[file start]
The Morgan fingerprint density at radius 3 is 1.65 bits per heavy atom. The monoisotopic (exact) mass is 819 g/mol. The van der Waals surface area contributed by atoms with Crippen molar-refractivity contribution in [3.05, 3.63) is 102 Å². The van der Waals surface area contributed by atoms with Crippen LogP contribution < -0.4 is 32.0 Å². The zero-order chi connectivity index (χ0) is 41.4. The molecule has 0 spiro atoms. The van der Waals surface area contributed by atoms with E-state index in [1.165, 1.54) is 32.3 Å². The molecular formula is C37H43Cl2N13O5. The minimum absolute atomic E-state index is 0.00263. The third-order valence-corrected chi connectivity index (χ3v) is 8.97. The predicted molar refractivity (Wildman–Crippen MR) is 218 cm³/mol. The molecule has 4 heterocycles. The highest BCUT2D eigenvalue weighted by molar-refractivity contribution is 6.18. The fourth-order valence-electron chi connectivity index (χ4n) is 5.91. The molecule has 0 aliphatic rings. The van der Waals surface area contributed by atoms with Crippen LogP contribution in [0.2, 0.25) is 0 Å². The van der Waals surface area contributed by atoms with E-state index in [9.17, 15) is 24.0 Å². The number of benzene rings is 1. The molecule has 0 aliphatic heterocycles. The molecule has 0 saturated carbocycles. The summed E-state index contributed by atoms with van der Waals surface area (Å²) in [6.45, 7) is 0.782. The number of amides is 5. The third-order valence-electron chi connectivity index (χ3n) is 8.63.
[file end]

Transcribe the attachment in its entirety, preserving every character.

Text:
The Morgan fingerprint density at radius 3 is 1.65 bits per heavy atom. The monoisotopic (exact) mass is 819 g/mol. The van der Waals surface area contributed by atoms with Crippen molar-refractivity contribution in [3.05, 3.63) is 102 Å². The van der Waals surface area contributed by atoms with Crippen LogP contribution < -0.4 is 32.0 Å². The zero-order chi connectivity index (χ0) is 41.4. The molecule has 0 spiro atoms. The van der Waals surface area contributed by atoms with E-state index in [1.165, 1.54) is 32.3 Å². The molecular formula is C37H43Cl2N13O5. The minimum absolute atomic E-state index is 0.00263. The third-order valence-corrected chi connectivity index (χ3v) is 8.97. The predicted molar refractivity (Wildman–Crippen MR) is 218 cm³/mol. The molecule has 4 heterocycles. The highest BCUT2D eigenvalue weighted by molar-refractivity contribution is 6.18. The fourth-order valence-electron chi connectivity index (χ4n) is 5.91. The molecule has 0 aliphatic rings. The van der Waals surface area contributed by atoms with Crippen LogP contribution in [0.2, 0.25) is 0 Å². The van der Waals surface area contributed by atoms with E-state index in [9.17, 15) is 24.0 Å². The number of benzene rings is 1. The molecule has 0 aliphatic heterocycles. The molecule has 0 saturated carbocycles. The summed E-state index contributed by atoms with van der Waals surface area (Å²) in [6.45, 7) is 0.782. The number of amides is 5. The third-order valence-electron chi connectivity index (χ3n) is 8.63.